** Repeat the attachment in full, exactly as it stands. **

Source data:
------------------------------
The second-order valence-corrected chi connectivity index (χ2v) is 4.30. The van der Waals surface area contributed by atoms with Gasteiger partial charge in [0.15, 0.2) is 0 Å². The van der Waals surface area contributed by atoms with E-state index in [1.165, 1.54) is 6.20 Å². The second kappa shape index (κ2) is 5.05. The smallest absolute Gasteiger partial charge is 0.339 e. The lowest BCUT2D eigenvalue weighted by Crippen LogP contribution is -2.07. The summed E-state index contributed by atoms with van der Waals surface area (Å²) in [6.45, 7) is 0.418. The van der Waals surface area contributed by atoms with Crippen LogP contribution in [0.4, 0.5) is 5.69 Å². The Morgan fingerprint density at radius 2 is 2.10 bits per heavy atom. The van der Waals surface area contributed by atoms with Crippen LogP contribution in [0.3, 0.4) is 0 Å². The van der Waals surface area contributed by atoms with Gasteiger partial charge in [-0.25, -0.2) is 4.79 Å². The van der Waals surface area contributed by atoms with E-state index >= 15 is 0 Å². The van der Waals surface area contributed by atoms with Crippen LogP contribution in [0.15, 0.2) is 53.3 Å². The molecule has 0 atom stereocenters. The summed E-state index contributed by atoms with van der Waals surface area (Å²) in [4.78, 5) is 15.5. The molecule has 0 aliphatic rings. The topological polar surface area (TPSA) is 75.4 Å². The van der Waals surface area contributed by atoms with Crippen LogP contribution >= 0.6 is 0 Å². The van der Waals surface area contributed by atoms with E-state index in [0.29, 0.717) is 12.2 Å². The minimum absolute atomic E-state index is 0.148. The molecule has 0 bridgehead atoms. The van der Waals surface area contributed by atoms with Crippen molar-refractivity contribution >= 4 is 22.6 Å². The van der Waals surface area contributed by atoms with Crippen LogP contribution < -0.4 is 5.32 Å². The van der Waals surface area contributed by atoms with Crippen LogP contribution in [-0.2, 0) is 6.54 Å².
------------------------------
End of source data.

The second-order valence-corrected chi connectivity index (χ2v) is 4.30. The van der Waals surface area contributed by atoms with Gasteiger partial charge in [0.15, 0.2) is 0 Å². The van der Waals surface area contributed by atoms with E-state index in [1.165, 1.54) is 6.20 Å². The second kappa shape index (κ2) is 5.05. The smallest absolute Gasteiger partial charge is 0.339 e. The lowest BCUT2D eigenvalue weighted by Crippen LogP contribution is -2.07. The summed E-state index contributed by atoms with van der Waals surface area (Å²) in [6.45, 7) is 0.418. The van der Waals surface area contributed by atoms with Crippen LogP contribution in [0.4, 0.5) is 5.69 Å². The Morgan fingerprint density at radius 2 is 2.10 bits per heavy atom. The van der Waals surface area contributed by atoms with Crippen LogP contribution in [0.3, 0.4) is 0 Å². The van der Waals surface area contributed by atoms with Gasteiger partial charge in [-0.25, -0.2) is 4.79 Å². The van der Waals surface area contributed by atoms with E-state index >= 15 is 0 Å². The van der Waals surface area contributed by atoms with Crippen LogP contribution in [0.15, 0.2) is 53.3 Å². The molecule has 0 atom stereocenters. The summed E-state index contributed by atoms with van der Waals surface area (Å²) in [4.78, 5) is 15.5. The molecule has 0 aliphatic rings. The topological polar surface area (TPSA) is 75.4 Å². The van der Waals surface area contributed by atoms with Crippen LogP contribution >= 0.6 is 0 Å². The van der Waals surface area contributed by atoms with E-state index in [0.29, 0.717) is 12.2 Å². The minimum absolute atomic E-state index is 0.148. The molecule has 0 bridgehead atoms. The van der Waals surface area contributed by atoms with Crippen molar-refractivity contribution >= 4 is 22.6 Å². The van der Waals surface area contributed by atoms with Crippen LogP contribution < -0.4 is 5.32 Å². The van der Waals surface area contributed by atoms with Crippen LogP contribution in [-0.2, 0) is 6.54 Å².